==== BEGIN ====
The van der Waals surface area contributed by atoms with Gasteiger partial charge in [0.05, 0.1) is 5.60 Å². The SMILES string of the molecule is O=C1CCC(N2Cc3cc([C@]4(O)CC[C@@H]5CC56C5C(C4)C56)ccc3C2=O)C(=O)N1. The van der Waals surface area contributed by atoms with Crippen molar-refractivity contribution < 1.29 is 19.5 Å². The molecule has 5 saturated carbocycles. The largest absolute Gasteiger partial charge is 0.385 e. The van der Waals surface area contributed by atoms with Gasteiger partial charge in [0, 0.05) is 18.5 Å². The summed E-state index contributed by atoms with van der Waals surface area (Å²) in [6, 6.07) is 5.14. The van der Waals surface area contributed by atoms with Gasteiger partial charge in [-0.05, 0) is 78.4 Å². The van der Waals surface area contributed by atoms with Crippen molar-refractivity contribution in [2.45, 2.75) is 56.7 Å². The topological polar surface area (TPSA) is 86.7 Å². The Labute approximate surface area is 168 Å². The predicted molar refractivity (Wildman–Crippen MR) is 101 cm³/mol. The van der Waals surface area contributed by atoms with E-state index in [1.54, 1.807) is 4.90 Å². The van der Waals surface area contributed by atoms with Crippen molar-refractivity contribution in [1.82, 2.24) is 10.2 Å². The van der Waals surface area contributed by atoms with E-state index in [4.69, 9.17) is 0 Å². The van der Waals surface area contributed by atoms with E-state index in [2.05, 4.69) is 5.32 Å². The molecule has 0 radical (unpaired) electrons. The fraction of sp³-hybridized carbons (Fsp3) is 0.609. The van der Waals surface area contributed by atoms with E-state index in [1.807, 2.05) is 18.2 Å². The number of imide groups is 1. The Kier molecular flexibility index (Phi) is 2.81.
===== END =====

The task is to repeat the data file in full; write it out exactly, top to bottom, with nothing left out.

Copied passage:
The van der Waals surface area contributed by atoms with Gasteiger partial charge in [0.05, 0.1) is 5.60 Å². The SMILES string of the molecule is O=C1CCC(N2Cc3cc([C@]4(O)CC[C@@H]5CC56C5C(C4)C56)ccc3C2=O)C(=O)N1. The van der Waals surface area contributed by atoms with Crippen molar-refractivity contribution < 1.29 is 19.5 Å². The molecule has 5 saturated carbocycles. The largest absolute Gasteiger partial charge is 0.385 e. The van der Waals surface area contributed by atoms with Gasteiger partial charge in [0, 0.05) is 18.5 Å². The summed E-state index contributed by atoms with van der Waals surface area (Å²) in [6, 6.07) is 5.14. The van der Waals surface area contributed by atoms with Gasteiger partial charge in [-0.05, 0) is 78.4 Å². The van der Waals surface area contributed by atoms with Crippen molar-refractivity contribution in [2.45, 2.75) is 56.7 Å². The topological polar surface area (TPSA) is 86.7 Å². The Labute approximate surface area is 168 Å². The predicted molar refractivity (Wildman–Crippen MR) is 101 cm³/mol. The van der Waals surface area contributed by atoms with E-state index in [1.54, 1.807) is 4.90 Å². The van der Waals surface area contributed by atoms with Crippen molar-refractivity contribution in [1.82, 2.24) is 10.2 Å². The van der Waals surface area contributed by atoms with E-state index in [4.69, 9.17) is 0 Å². The van der Waals surface area contributed by atoms with E-state index in [2.05, 4.69) is 5.32 Å². The molecule has 0 radical (unpaired) electrons. The fraction of sp³-hybridized carbons (Fsp3) is 0.609. The van der Waals surface area contributed by atoms with E-state index in [1.807, 2.05) is 18.2 Å². The number of imide groups is 1. The Kier molecular flexibility index (Phi) is 2.81.